6
$\begingroup$

In the argand plane $$C:|z-1|+|z-2|+|z-3|=6 ~~~(1)$$ represents a bounded curve which is a rounded blob mimicking an "ellipse".

Using the the inequality $$|Z_1+Z_2+Z_3| \le |Z_1|+|Z_2|+|Z_3|, ~~~~(2)$$ we can see that $$6=|z-1|+|z-2|+|z-3|\ge |3z-6| \implies |z-2| \le 2. ~~~(3)$$ The circle $C_1: |z-2|=2$ touches and remains outside $C$. Next, it will be interesting to use some other inequality or something to find the equation of a bounded curve $C_2$ which touches and remains inside $C$. Eventually, $C$ will touch $C_1$ and $C_2$ and it will be enclosed between them.

The question is to find the curve $C_2.$

Edit:
For $C_2$, the RMS-AM inequality gives: $$\sqrt{\frac{|z-1|^2+|z-2|^2+|z-3|^2}{3}} \ge \frac{|z-1|+|z-2|+|z-3|}{3}=2~~~~(4)$$
The equality in above doesn't holds as $|z-1|=|z-2|=|z-3|$ cannot be met $$\implies(x-2)^2+y^2 >\sqrt{\frac{10}{3}}=1.82574~~~~(5)$$
This circle $|z-2|=\sqrt{\frac{10}{3}}$ cannot be the required $C_2$ as it cannot touch $C$ in (1).

$\endgroup$
6
  • 3
    $\begingroup$ What is your question? $\endgroup$ Sep 1, 2020 at 7:06
  • 2
    $\begingroup$ Indeed the shape is called a "$3$-ellipse": math.stackexchange.com/questions/124333/… $\endgroup$ Sep 1, 2020 at 7:07
  • $\begingroup$ Maybe he wants to plot the curve $\endgroup$ Sep 1, 2020 at 7:07
  • 2
    $\begingroup$ To find an equation for $C_2$. $\endgroup$
    – Z Ahmed
    Sep 1, 2020 at 7:09
  • $\begingroup$ $|1-z|+|z-2|+|z-3|=6$ thus using your inequality we get$ |z-4|\le 6$ $\endgroup$ Sep 1, 2020 at 7:22

2 Answers 2

2
$\begingroup$

Our claim is that the circle $$C_2:|z-2|=\sqrt\frac{44}{3}-2$$ lies entirely inside $C$. It is not hard to show that this value is the unique real $r$ for which $2\pm ir$ are on $C$.

We can calculate that $$|z-2|^2=\frac{|z-1|^2+|z-3|^2}{2}-1.$$ We have that $$\frac{|z-1|^2+|z-3|^2}{2}\geq\left(\frac{|z-1|+|z-3|}{2}\right)^2,$$ with equality if and only if $|z-1|=|z-3|$, so $$|z-1|+|z-3|\leq 2\sqrt{|z-2|^2+1},$$ again with equality if and only if $|z-1|=|z-3|$. So, for a point $z$ on $C$, $$6=|z-1|+|z-2|+|z-3|\leq |z-2|+2\sqrt{|z-2|^2+1};$$ since the right side is increasing in $|z-2|$, this implies that $|z-2|$ is at least the real $r$ for which $6=r+2\sqrt{r^2+1}$, with equality reached if and only if $z=2\pm ir$. It can be calculated that $r=\sqrt\frac{44}3-2$ is the positive value of $r$ that satisfies $6=r+2\sqrt{r^2+1}$, so we are done.

$\endgroup$
1
  • $\begingroup$ Very well done, you may note that $\sqrt{\frac{44}{3}} -2=1.82971$. You may see my edit in this regard. $\endgroup$
    – Z Ahmed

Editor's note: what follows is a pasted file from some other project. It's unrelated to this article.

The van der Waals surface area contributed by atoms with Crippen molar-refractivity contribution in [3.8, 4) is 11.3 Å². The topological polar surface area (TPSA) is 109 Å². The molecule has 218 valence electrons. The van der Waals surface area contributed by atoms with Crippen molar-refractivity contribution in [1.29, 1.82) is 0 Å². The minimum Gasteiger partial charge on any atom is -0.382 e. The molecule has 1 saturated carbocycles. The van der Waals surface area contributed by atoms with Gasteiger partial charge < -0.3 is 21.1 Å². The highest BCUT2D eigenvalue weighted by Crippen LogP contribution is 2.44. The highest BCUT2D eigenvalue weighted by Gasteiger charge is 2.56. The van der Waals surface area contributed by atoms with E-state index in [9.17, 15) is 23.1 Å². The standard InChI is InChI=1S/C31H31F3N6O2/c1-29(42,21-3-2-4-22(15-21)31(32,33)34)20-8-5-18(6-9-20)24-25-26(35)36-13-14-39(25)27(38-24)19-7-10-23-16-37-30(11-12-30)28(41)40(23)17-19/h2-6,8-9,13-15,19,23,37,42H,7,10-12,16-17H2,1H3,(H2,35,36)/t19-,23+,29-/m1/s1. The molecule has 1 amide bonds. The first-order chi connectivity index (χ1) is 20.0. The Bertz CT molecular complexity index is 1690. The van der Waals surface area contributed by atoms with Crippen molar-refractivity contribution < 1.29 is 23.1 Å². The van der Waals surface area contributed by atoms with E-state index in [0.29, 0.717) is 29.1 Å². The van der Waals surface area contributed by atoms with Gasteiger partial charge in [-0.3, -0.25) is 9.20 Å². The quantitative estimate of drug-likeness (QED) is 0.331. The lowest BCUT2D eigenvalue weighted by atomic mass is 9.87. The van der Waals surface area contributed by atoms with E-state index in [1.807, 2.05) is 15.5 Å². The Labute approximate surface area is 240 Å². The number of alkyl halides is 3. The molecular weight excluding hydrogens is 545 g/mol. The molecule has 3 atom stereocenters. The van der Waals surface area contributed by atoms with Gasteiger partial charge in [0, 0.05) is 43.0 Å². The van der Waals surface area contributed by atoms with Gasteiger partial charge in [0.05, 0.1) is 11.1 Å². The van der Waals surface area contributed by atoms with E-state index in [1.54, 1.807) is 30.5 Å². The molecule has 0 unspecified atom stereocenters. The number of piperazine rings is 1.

Sep 1, 2020 at 8:01
2
$\begingroup$

Let us consider the equivalent problem, with a $(-2,0)$ translation:

$$|z+1|+|z|+|z-1|=6\tag{1}$$

Let (C) be the corresponding curve (generalized elllipse). It is possible to give an intuitive graphical construction of (C) (see Fig. 2) that will naturaly involve the maximal circle. Morover, in this way, we will be able to provide parametric equations of (C) (see (4)).

Due to the invariance of (1) with respect to transformations $z \to -z$ and $z \to $\overline{z}$, it is enough to study (C) in the first quadrant.

enter image description here

Fig. 1: The thick blue curve is the part of (C) belonging to the first quadrant (passing in particular through point $(2,0))$. It has been plotted using parametric equations (4). The other curves are level curves with equations $|z+1|+|z|+|z-1|=k$ for different values of $k$.

Let us introduce a parameter $m$ transforming (1) into the equivalent issue:

$$\begin{cases}\text{Circle }(C_m):&|z|&=&2m\\\text{Ellipse } (E_m):&|z+1|+|z-1|&=&6-2m\end{cases}\tag{2}$$

This is represented on Fig. 2:

enter image description here

Fig. 2: Circles $(C_m)$ and ellipses $(E_m)$ for values of $m \in [0,1]$ from red (small values of) $m$ to blue (values of $m$ close to $1$). Curve (C) in black. In fact $m \in [m_0/2,1]$ where $m_0=\sqrt{\tfrac{44}{3}}-2$... We have found back this critical value! The corresponding circle is thickened : it is the biggest circle that can be included into (C), and tangent to it (a single intersection solution).

Clearly, $m \in [0,3]$. In fact, the domain of variation of $m$ is much more narrow: this is easy to understand on Fig. 2: $m$ cannot be too small, because in this case the circle is itself too small to have an intersection with the ellipse.

The foci of $(E_m)$ are $z=-1$ and $z=1$ ; its semiaxes are:

$$a=3-m \ \ \text{and} \ \ b=\sqrt{a^2-1}.$$

A classical parametrization for the ellipse is:

$$\begin{cases}x&=&a \cos \theta\\y&=&b \sin \theta \end{cases} \ \iff \ \begin{cases}x^2&=&(3-m)^2 \cos^2 \theta\\y^2&=&((3-m)^2-1) \sin^2 \theta \end{cases}\tag{3}$$

If $(x,y)\in(C_m)\cap(E_m)$, we add the two right hand equations:

$$(2m)^2=(3-m)^2-\sin^2 \theta$$

For the first quadrant, where $\sin \theta \ge 0$ and $\cos \theta \ge 0$, we have a unique solution:

$$\sin \theta=\sqrt{(3-m)^2-4m^2}=\sqrt{-3(m-1)(m+3)}\tag{4}$$

meaning that the domain of variation of $m$ is included into $[0,1]$ (in fact, smaller).

We deduce from (3) and (4) the following parametric equations for the locus :

$$\begin{cases}x&=&(3-m)\sqrt{3m^2+6m-8}\\ y&=&\sqrt{-3(4-m)(2-m)(m-1)(m+3)}\end{cases}\tag{5}$$

(valid for the first quadrant as said upwards).

Remark: the critical value of the radius can be obtained (see legend of Fig. 2) by setting $x=0$ in (4), i.e. by solving $3m^2+6m-8=0$.

$\endgroup$
1
  • $\begingroup$ About generalized ellipses, see this article whose author is... the great Maxwell whose fields of interest were large... $\endgroup$
    – Jean Marie
    Apr 13, 2023 at 18:00

You must log in to answer this question.

Not the answer you're looking for? Browse other questions tagged .